SANDY — Garth Lagerwey was ticking down the Real Salt Lake roster, listing not just names and positions, but backgrounds, tendencies, traits, possibilities and predictions.
The Tuesday media session was mostly for background, not publication.
Good thing for him.
He had enough information in his head to make a Ken Burns documentary.
Lagerwey is the answer man of RSL. He can recite, without notes, everything about the veterans, but also the promise of players like Jordan Allen, a product of the RSL-Arizona Academy. He knows the strengths, weaknesses, worries and possibly favorite sandwich of each of the 28 players. His roster sheet at the podium may as well have been a grocery list.
He didn’t even glance down.
“It’s what I do all day, every day. My previous job was working as a lawyer and I probably worked more hours in the office,” Lagerwey said afterward. “This is what I always dreamed of doing. This is my dream job. I feel like I do this when I’m sleeping.”
What he can’t tell you is whether he’ll be in Salt Lake a year from now.
Which is really the one answer, above all others, that needs to be addressed.
“I’m under contract this year, so we’ll see what happens. I don’t think it’s going to be resolved during the season,” he said. “Which, to be clear, I’m OK with. I want to be happy and I want to do what’s right for my career.”
Ah, yes, career. Isn’t this where we left off?
Three months ago, RSL had just come off an overtime loss to Kansas City in the MLS Cup final. Coach Jason Kreis, who along with Lagerwey, built Salt Lake into a perennially dangerous team, was on his way to New York. Although RSL tried to keep him, it had little chance. Not many soccer coaches are going to make Salt Lake their final stop. That likely applies to Lagerwey, too. He openly admits he wants to run an organization from the top, as a president. But current RSL president Bill Manning, who arrived a few months after Lagerwey, was MLS Executive of the Year in 2012.
“If there are opportunities — there aren’t any right now, but there might there be in the future — that is something I’d like to consider,” he said. “That why I say we probably won’t resolve anything contractually during the year.”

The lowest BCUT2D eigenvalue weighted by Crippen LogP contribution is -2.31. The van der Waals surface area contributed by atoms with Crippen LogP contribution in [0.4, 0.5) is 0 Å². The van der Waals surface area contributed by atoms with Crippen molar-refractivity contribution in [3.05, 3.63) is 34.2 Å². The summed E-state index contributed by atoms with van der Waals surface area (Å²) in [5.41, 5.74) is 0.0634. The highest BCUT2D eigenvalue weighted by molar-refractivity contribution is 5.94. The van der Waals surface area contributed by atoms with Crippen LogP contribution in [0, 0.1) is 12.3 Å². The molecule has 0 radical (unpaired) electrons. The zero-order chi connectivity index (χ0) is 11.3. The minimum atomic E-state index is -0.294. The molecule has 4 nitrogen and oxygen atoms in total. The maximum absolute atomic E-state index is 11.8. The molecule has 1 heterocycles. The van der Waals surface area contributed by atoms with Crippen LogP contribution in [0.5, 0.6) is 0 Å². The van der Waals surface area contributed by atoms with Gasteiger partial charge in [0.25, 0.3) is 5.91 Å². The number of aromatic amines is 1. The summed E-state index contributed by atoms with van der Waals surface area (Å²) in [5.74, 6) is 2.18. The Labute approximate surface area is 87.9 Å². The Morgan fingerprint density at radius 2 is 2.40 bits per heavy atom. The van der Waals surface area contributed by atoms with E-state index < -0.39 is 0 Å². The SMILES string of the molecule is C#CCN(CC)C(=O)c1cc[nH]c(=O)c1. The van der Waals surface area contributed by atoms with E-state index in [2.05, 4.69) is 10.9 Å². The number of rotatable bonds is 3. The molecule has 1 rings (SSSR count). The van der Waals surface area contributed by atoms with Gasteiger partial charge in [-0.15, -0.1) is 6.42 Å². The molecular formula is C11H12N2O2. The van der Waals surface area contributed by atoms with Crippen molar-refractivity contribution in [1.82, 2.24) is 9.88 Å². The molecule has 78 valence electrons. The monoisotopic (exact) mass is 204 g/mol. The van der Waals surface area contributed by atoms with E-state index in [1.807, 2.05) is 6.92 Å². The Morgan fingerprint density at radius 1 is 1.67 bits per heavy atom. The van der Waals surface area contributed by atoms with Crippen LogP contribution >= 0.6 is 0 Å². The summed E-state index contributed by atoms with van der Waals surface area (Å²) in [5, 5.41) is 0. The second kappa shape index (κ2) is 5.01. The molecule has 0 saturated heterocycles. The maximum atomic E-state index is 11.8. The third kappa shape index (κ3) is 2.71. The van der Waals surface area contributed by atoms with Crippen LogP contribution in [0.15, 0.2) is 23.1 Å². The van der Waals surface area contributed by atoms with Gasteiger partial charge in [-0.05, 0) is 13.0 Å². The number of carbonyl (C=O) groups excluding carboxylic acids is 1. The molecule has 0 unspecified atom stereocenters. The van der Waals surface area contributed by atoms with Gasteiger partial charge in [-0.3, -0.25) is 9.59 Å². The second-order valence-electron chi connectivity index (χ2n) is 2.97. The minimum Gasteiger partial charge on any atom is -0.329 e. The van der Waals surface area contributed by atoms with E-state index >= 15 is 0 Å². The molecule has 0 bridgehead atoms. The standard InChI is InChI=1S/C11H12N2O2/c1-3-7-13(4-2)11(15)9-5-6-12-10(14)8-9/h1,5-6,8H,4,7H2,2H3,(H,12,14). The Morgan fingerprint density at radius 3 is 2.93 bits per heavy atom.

Overall, both Lagerwey and coach Jeff Cassar have the same take on this year’s team: They like their chances. Twenty-five players return from last year’s conference championship side. That’s like Ben & Jerry’s saying it’s sticking with the Cherry Garcia.
Coaches and players are the faces of their teams. But as a spokesman, nobody is better than Lagerwey. Experienced in the broadcast booth, a former player, lawyer and columnist at Sports Illustrated, the last thing you’ll hear from him is “no comment.”
Lagerwey is probably even more valuable than he realizes. Salt Lake wasn’t a soccer market when things began in 2005. He arrived in September 2007, a few months after RSL made Kreis its coach, and a few months before Manning arrived. A year later, they had their team in the conference finals, the first of six consecutive playoff appearances.
But Lagerwey is far more than the co-builder of the current roster. If you need someone to boost interest in a match, he’s the guy. (Kreis could put an edge on a nursery rhyme.) If you need a quote, Lagerwey can handle that effortlessly.
Asked what he’d be doing if not a sports executive or attorney, he began, “I was watching cartoons with my son the other day ... ”
There can be no wrong conclusion to this conversation.
He went on to note he did voice-over work on a film called “Kickin’ It,” a story about the Homeless World Cup.Comment on this story
“I did it pro bono,” he said, calling on his legalese. “Still, to answer you, if I’ve got to do something else, maybe that’s what I’d try. Silly answer but ... ”
Now owner Dell Loy Hansen has to figure out how to convince Lagerwey to stay. Here’s a good start: Send him a $1,000 bill inside a fruit basket, with a note: There’s more where that came from.Then tell him he’s first in line if an opening comes.
But he already knows that. Lagerwey says he loves Salt Lake. Still, odds are against keeping him unless, amid all the talking, he somehow manages to talk himself into staying.
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